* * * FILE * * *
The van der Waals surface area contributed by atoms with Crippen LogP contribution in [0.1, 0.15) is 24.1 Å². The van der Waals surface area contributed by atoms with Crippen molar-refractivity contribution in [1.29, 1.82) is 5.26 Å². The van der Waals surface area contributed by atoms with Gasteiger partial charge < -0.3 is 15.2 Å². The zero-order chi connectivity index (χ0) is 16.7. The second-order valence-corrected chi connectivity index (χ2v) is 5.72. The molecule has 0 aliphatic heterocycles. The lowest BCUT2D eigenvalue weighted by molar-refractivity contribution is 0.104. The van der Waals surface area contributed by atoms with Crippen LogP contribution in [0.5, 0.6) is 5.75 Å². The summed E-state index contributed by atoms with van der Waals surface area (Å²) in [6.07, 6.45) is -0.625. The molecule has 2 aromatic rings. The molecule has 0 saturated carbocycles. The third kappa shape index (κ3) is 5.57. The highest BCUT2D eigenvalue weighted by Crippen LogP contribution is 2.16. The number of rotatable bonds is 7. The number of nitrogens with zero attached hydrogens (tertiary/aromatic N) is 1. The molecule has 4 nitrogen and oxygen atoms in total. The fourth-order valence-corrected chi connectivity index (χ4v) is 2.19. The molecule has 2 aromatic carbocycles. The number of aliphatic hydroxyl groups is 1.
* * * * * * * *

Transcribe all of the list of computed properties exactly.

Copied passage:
The van der Waals surface area contributed by atoms with Crippen LogP contribution in [0.1, 0.15) is 24.1 Å². The van der Waals surface area contributed by atoms with Crippen molar-refractivity contribution in [1.29, 1.82) is 5.26 Å². The van der Waals surface area contributed by atoms with Gasteiger partial charge < -0.3 is 15.2 Å². The zero-order chi connectivity index (χ0) is 16.7. The second-order valence-corrected chi connectivity index (χ2v) is 5.72. The molecule has 0 aliphatic heterocycles. The lowest BCUT2D eigenvalue weighted by molar-refractivity contribution is 0.104. The van der Waals surface area contributed by atoms with Crippen LogP contribution in [0.5, 0.6) is 5.75 Å². The summed E-state index contributed by atoms with van der Waals surface area (Å²) in [6.07, 6.45) is -0.625. The molecule has 2 aromatic rings. The molecule has 0 saturated carbocycles. The third kappa shape index (κ3) is 5.57. The highest BCUT2D eigenvalue weighted by Crippen LogP contribution is 2.16. The number of rotatable bonds is 7. The number of nitrogens with zero attached hydrogens (tertiary/aromatic N) is 1. The molecule has 4 nitrogen and oxygen atoms in total. The fourth-order valence-corrected chi connectivity index (χ4v) is 2.19. The molecule has 2 aromatic carbocycles. The number of aliphatic hydroxyl groups is 1.